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A Reparative Field Guide: Media Kinon

keywords: fields, rest, community, media, history, kin, reparative practice, anti-racism, consent, agency, intention

Published onNov 29, 2020
A Reparative Field Guide: Media Kinon

What is a "Field"?

Fields are places of exploration where events occur. A field is a topology of dynamics and relations which remind us to avoid commonsensical divisions; a field is not reducible to the objects within it (because within each object, is another field of interacting relations ad infinitum). 

Agriculturally, a field is a demarcated space of potential sustenance. A field also represents the notion of calculable observation. A field of vision denotes all the points of an environment that can be perceived at a given moment. What shifts when a field moves from a knowable and measurable object of cultivation, to an unknowable, mutable entity? 

When a magnetic field is cut in half, it is immediately repaired and redistributed such that polarity remains present in each portion. In this way, the concept of a field, as a space which preserves the tension of opposites, may be considered a resilient role model for interdisciplinary inquiries; helping us as artist-researchers to avoid re-discovering what we already know.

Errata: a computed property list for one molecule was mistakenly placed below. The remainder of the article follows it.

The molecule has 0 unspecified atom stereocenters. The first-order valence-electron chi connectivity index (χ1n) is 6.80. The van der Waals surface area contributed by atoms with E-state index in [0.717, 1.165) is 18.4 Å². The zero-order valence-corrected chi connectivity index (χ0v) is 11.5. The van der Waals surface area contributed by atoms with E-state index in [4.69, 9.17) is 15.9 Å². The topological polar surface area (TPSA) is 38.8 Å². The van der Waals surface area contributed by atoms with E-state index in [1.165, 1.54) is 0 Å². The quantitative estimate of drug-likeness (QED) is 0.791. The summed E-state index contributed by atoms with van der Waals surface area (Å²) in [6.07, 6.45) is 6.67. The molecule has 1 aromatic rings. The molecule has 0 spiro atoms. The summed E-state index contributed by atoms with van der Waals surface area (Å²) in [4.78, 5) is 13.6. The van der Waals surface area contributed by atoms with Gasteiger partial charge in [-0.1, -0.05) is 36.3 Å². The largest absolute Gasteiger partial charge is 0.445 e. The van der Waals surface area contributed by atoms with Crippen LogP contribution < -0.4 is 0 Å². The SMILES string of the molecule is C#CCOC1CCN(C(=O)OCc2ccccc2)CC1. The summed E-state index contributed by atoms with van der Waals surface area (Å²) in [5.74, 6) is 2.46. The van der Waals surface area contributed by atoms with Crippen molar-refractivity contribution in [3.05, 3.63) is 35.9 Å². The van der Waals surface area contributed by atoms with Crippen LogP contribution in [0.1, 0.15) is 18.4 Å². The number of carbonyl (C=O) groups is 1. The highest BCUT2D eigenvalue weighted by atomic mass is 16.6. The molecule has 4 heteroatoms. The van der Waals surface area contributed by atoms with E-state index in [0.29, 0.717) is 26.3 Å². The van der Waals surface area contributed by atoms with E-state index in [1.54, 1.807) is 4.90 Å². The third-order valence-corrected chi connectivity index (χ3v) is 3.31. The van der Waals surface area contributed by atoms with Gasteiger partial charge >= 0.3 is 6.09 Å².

How do we locate a field? In navigational and land surveying techniques, triangulation is a way of determining location “by measuring angles to it from known points at either end of a fixed baseline, rather than measuring distances to the point directly”, allowing for a more confident measurement.1 Triangulation is also used as a method in qualitative and quantitative research, used to evaluate consistency of findings,2 and theoretical triangulation uses multiple theoretical perspectives “to examine and interpret data”.3 Additionally, our technologically mediated movements across landscapes rely on GPS, a technology of triangulation. 

We are not surveyors of the field, we are not standing at an authoritative distance with focused binoculars observing and critiquing the minutiae that specialized equipment permits us to witness. Rather we are guests in the field, finding ourselves in a perpetual state of becoming, we are mercurial tessellations in the plane of immanence. Somersaulting in and out of, over, underneath and through the field. We emerge from each tumble to discover ourselves in a new location; an ever-shifting vantage point. In the field we play with the uncertain, invite the accidental, and welcome the yet-to be-known. “A relational field is unlimited in the sense that it is full of un-actualized potential for value creation, both economic and affective, and for the generation of events and newness. But at the same time a relational field is limited in the sense that there are certain points beyond which it does not go.”4

What is Kinon

This cooperatively-authored "field guide" was created in the Fall of 2020 in response to the communication-based, curricular and experiential challenges which arose while participating in remote learning environments. Working with the support of the USC School of Cinematic Arts’ Interdisciplinary Media Arts and Practice division, we became aware of the need to develop community around sharing techniques for rest and repair during times of existential and cultural crisis; the notion of kinon, as a hybrid and term combining kin + canon, emerged as an artifact from those exchanges.